Genetic algorithms are in the news again. This news comes at a fortunate time, as we’ve been discussing creationist criticisms of the breakthrough by Craig Venter, who recently announced that his lab has created a bacterial cell with a synthetic genome.
Venter’s accomplishment is being derided by creationists of every stripe. Some even claim that his work supports their own nonsense. That argument asserts that because Venter’s team required some intelligence to create a bacterium with an artificial genome, nature must have required intelligence when creating original bacteria. An example of this argument is here.
It’s true that copying something found in nature requires conscious effort on our part; but that doesn’t support the creationists’ claim that nature required any intelligence or even consciousness to get the results we try to copy. Genetic algorithms are excellent evidence of nature’s ability to produce spectacular results without thought.
We’ve written before (here, and then here) about the increasing use of genetic algorithms to solve engineering problems. There are numerous applications. Here are more specific examples of genetic algorithms being used to solve a variety of problems. And the work goes on.
Today, in New Scientist, we read Darwinian spacecraft engine to last twice as long. Here are some excerpts, with bold added by us:
SPACE agencies may one day have Charles Darwin to thank for the longevity of their spacecraft. The life expectancy of a popular type of ion engine has been almost doubled using software that mimics the way natural selection evolves ever fitter designs.
Interested? Sure you are. Let’s skip a few technical details and then read on:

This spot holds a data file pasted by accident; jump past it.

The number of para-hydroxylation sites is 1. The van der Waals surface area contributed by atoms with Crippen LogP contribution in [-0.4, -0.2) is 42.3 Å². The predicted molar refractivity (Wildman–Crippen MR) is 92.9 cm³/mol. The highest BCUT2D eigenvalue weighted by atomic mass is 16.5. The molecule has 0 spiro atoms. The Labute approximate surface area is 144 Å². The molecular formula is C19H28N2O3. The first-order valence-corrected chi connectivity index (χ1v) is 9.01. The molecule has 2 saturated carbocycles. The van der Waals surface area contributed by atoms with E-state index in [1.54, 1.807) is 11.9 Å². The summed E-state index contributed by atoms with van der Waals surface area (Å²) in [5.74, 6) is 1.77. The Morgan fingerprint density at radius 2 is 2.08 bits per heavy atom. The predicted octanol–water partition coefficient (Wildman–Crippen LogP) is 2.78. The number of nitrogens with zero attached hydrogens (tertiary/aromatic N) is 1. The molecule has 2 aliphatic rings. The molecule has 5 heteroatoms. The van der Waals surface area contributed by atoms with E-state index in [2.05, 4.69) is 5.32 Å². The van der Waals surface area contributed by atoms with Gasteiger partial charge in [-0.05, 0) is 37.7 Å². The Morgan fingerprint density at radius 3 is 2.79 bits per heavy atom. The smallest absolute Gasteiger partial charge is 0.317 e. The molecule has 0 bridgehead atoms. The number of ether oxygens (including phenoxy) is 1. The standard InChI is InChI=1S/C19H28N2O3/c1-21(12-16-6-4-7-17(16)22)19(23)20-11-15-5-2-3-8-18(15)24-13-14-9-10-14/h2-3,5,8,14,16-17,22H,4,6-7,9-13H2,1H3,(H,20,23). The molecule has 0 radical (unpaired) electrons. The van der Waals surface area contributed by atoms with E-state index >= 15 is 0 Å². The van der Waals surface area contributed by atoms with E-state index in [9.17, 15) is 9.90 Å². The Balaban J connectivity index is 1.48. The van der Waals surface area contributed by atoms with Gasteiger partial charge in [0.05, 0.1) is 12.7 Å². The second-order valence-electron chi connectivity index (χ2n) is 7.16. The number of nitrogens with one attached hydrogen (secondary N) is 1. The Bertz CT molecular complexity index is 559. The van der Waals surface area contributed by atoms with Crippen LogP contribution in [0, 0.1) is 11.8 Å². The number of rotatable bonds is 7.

… [S]ome ions collide with the grid itself, causing it to gradually wear out, says Cody Farnell, a space flight engineer at the University of Colorado in Fort Collins. Simulations suggest grids in a typical NASA engine will last 2.8 years — but Farnell wondered whether changing the grid’s design could extend its lifespan.
That’s the problem — the grid wears out quickly. To learn about the solution, let’s continue:
He used evolution-mimicking software called a genetic algorithm (GA), and started by instructing the algorithm to randomly generate values corresponding to the geometry of the grid and the voltages applied to it. These values can be thought of as analogous to genes.
Well, what happened? Did evolution improve the grid? Here’s more:
After 100 generations, the GA spawned a geometry/voltage set that boosted the ion engine grid’s lifetime to 5.1 years — at least in the simulator (Journal of Propulsion and Power, DOI: 10.2514/1.44358). Factors optimised included grid hole diameter, hole spacing and the thickness of the grids. The engine could be improved further, says Farnell, by evolving the other parts too.
Here’s a link to Farnell’s article: Ion Thruster Grid Design Using an Evolutionary Algorithm, but you’ll need a subscription to read it.
So, class, what do we learn from this? We learn that the creationists are flat-out wrong when they assert — as they always do — that the so-called biological wonders of creation had to be deliberately devised by a wise and benevolent designer. The everyday use of genetic algorithms to solve difficult design problems clearly demonstrates, again and again, that the unthinking processes (mutation and natural selection) identified by Darwin are quite sufficient for the task.
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